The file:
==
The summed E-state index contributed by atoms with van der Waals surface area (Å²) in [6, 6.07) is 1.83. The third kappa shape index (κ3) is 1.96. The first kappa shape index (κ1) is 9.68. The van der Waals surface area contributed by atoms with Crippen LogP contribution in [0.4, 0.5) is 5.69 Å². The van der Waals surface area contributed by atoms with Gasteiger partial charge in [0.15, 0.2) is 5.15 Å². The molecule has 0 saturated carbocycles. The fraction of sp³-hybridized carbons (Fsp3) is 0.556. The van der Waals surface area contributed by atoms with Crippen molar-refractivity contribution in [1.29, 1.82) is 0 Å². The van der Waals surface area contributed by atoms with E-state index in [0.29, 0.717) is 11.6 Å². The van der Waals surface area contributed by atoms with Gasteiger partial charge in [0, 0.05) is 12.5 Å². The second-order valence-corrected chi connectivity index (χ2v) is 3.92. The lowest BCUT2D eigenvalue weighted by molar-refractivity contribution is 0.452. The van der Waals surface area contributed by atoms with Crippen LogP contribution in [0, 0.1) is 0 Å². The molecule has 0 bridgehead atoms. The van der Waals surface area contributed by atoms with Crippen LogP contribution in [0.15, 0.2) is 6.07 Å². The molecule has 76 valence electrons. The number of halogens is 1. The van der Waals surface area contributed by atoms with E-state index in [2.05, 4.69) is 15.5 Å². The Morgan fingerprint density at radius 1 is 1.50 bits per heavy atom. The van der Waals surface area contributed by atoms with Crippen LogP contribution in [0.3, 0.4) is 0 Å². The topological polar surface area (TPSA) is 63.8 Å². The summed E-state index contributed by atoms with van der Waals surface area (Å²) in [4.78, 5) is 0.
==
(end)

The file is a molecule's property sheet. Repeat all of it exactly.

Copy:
The summed E-state index contributed by atoms with van der Waals surface area (Å²) in [6, 6.07) is 1.83. The third kappa shape index (κ3) is 1.96. The first kappa shape index (κ1) is 9.68. The van der Waals surface area contributed by atoms with Crippen LogP contribution in [0.4, 0.5) is 5.69 Å². The van der Waals surface area contributed by atoms with Gasteiger partial charge in [0.15, 0.2) is 5.15 Å². The molecule has 0 saturated carbocycles. The fraction of sp³-hybridized carbons (Fsp3) is 0.556. The van der Waals surface area contributed by atoms with Crippen molar-refractivity contribution in [1.29, 1.82) is 0 Å². The van der Waals surface area contributed by atoms with E-state index in [0.29, 0.717) is 11.6 Å². The van der Waals surface area contributed by atoms with Gasteiger partial charge in [0, 0.05) is 12.5 Å². The second-order valence-corrected chi connectivity index (χ2v) is 3.92. The lowest BCUT2D eigenvalue weighted by molar-refractivity contribution is 0.452. The van der Waals surface area contributed by atoms with Crippen LogP contribution in [0, 0.1) is 0 Å². The molecule has 0 bridgehead atoms. The van der Waals surface area contributed by atoms with Crippen LogP contribution in [0.15, 0.2) is 6.07 Å². The molecule has 76 valence electrons. The number of halogens is 1. The van der Waals surface area contributed by atoms with E-state index in [2.05, 4.69) is 15.5 Å². The Morgan fingerprint density at radius 1 is 1.50 bits per heavy atom. The van der Waals surface area contributed by atoms with Crippen LogP contribution in [0.3, 0.4) is 0 Å². The topological polar surface area (TPSA) is 63.8 Å². The summed E-state index contributed by atoms with van der Waals surface area (Å²) in [4.78, 5) is 0.